Microsoft Announces Revamped Windows 8 Editions

Microsoft has made dramatic changes to the Windows operating system with its upcoming Windows 8 platform; it seems one change includes re-branding its editions.  Simply put, Microsoft has decided to ditch its old branding (Home Premium, Ultimate, etc.) and condense them. The company is introducing three main editions: Windows 8, Windows 8 Pro, and Windows RT -- but only two of these will be available as upgrades from Windows 7.

The edition known as just Windows 8 condenses what was Home Premium and Home Basic previously. A notable change however is the addition of Language Packs, which were available exclusively on Enterprise/Ultimate editions in the past. The Windows 8 edition will be available as an upgrade from Windows 7 Starter, Home Basic, and Home Premium.

Windows 8 Pro contains functionality you would find in what was Professional and Ultimate editions in the past. Exclusive features include Bitlocker, VHD Boot, Client Hyper-V, Domain Join, File Encryption, Group Policy, and Remote Desktop (host). The new “Windows 8 Pro” also comes with an available Windows Media Center add-on. This edition is upgradeable from Windows 7 Professional and Windows 7 Ultimate editions.

Perhaps the most interesting edition is Windows RT, which comes preloaded on devices running ARM processors and will not be available as an upgrade. Windows RT includes a bundled, touch-optimized desktop version of Microsoft Word, Excel, PowerPoint and OneNote. This edition is designed to offer the fullest experience of Windows 8 on x86 processors, on devices with ARM chipsets.

Microsoft also made note of a Windows 8 Enterprise edition, which expands upon the Windows 8 Pro edition by including features for PC management, security, and more.

According to the blog post, we can expect pricing details and promotions in the coming months.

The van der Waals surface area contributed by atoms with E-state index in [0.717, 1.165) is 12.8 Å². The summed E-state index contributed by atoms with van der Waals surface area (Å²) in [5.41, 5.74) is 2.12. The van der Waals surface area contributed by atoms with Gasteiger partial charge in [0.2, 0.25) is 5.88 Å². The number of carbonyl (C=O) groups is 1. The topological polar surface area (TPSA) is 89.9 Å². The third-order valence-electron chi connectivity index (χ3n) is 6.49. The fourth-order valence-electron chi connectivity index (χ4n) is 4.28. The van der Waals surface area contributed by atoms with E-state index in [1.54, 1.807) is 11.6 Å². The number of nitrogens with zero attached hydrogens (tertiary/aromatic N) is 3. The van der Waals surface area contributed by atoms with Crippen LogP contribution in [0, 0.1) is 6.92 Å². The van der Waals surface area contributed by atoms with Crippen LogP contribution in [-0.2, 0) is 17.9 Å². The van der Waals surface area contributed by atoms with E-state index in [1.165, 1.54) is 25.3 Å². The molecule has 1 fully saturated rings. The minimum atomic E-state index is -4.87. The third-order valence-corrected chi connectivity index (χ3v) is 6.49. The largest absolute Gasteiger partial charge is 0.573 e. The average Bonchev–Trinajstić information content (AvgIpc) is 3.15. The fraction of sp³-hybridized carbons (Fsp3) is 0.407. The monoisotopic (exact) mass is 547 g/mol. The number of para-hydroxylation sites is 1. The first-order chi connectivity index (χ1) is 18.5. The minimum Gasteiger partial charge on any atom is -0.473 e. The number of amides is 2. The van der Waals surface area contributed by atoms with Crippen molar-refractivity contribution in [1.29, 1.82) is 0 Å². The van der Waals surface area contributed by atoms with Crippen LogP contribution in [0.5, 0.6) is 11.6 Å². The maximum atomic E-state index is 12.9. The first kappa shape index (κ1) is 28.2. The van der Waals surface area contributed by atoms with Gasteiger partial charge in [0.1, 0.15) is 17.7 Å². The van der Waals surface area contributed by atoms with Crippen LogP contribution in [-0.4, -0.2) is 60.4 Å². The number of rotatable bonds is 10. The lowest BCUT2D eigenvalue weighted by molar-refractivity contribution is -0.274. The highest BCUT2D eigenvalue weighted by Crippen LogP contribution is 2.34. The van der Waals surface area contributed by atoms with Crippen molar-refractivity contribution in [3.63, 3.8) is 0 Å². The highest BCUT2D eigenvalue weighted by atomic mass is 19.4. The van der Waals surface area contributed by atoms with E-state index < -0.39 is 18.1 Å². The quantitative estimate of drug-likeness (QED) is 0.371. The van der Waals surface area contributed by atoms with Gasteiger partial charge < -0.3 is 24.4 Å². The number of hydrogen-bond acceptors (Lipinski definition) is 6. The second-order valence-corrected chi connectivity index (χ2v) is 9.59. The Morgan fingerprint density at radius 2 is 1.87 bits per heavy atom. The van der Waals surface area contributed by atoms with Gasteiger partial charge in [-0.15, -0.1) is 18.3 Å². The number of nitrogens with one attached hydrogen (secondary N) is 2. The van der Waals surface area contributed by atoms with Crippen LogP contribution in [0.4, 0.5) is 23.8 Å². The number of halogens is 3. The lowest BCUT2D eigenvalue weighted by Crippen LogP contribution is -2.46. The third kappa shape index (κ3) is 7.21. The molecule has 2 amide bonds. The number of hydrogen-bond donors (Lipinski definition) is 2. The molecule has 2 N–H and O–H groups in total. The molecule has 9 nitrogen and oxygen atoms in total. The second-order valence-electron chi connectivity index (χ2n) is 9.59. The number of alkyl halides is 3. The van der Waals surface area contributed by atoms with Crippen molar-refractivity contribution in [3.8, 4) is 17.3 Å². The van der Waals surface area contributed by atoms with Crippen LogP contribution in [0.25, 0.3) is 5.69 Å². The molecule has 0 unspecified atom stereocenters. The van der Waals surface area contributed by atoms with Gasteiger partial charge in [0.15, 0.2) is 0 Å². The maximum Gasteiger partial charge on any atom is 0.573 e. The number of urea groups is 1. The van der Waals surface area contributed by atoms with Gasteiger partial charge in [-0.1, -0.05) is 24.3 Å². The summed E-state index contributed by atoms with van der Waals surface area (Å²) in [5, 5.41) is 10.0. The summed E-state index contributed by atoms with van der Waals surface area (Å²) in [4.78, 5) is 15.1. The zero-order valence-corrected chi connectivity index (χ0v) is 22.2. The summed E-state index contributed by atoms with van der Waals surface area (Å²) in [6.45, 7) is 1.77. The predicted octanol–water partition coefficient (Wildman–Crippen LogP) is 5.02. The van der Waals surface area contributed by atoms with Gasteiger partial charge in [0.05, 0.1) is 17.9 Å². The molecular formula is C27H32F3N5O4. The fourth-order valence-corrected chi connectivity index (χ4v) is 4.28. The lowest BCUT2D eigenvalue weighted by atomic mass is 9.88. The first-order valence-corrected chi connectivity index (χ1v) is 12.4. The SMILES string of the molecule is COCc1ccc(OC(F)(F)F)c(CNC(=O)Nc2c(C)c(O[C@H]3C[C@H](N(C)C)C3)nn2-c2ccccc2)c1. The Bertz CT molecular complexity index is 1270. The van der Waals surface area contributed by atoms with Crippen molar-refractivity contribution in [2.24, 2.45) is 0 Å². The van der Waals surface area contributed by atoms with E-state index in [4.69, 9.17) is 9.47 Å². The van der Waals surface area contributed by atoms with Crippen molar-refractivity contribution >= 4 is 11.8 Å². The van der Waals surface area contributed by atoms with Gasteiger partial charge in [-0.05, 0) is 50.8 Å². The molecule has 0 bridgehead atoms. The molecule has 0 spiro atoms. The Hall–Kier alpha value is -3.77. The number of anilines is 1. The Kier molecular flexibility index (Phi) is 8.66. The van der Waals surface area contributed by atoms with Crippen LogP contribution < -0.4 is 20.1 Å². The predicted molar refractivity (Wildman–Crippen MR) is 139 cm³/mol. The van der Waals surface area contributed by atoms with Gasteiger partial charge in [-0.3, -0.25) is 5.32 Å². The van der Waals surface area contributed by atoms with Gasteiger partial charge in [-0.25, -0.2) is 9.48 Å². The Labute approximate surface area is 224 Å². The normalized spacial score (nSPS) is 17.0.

Feature name

Windows 8

Windows 8 Pro

Windows RT

Upgrades from Windows 7 Starter, Home Basic, Home Premium

x

x

 

Upgrades from Windows 7 Professional, Ultimate

 

x

 

Start screen, Semantic Zoom, Live Tiles

x

x

x

Windows Store

x

x

x

Apps (Mail, Calendar, People, Messaging, Photos, SkyDrive, Reader, Music, Video)

x

x

x

Microsoft Office (Word, Excel, PowerPoint, OneNote)

  

x

Internet Explorer 10

x

x

x

Device encryption

  

x

Connected standby

x

x

x

Microsoft account

x

x

x

Desktop

x

x

x

Installation of x86/64 and desktop software

x

x

 

Updated Windows Explorer

x

x

x

Windows Defender

x

x

x

SmartScreen

x

x

x

Windows Update

x

x

x

Enhanced Task Manager

x

x

x

Switch languages on the fly (Language Packs)

x

x

x

Better multiple monitor support

x

x

x

Storage Spaces

x

x

 

Windows Media Player

x

x

 

Exchange ActiveSync

x

x

x

File history

x

x

x

ISO / VHD mount

x

x

x

Mobile broadband features

x

x

x

Picture password

x

x

x

Play To

x

x

x

Remote Desktop (client)

x

x

x

Reset and refresh your PC

x

x

x

Snap

x

x

x

Touch and Thumb keyboard

x

x

x

Trusted boot

x

x

x

VPN client

x

x

x

BitLocker and BitLocker To Go

 

x

 

Boot from VHD

 

x

 

Client Hyper-V

 

x

 

Domain Join

 

x

 

Encrypting File System

 

x

 

Group Policy

 

x

 

Remote Desktop (host)

 

x

 
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51 comments
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    Top Comments
  • alvine
    Thank you Microsoft, I really didn't like the idea of having 8 versions of the OS
    25
  • thefiend1
    Windows 8 professional shouldnt be set to use the "Metro" look by default. Because that would be, well, professional.
    23
  • gmarsack
    I think the general consensus here is, stick with Windows 7... I know I will be.
    21
  • Other Comments
  • Anonymous
    the can stick win8 metro sh_t where the sun don´t shine... i would not even use a free copy of that crap on my desktop.

    i stick to win7 64 bit until they come to sense....
    3
  • alvine
    Thank you Microsoft, I really didn't like the idea of having 8 versions of the OS
    25
  • killerclick
    How does Microsoft expect Metro to succeed on desktops/laptops when it failed so completely on mobile phones? It was made for mobile phones, it's been available for 18 months now, and it barely reached 1.4% usage share. Even Zune did better than that. Now they expect people to use Metro on desktops, with no touch capability, broken multi-monitor usability and users have to pay for it as well?

    What could possibly go wrong?

    (Cue Microsoft's PR bots downvoting comments to hide them)
    7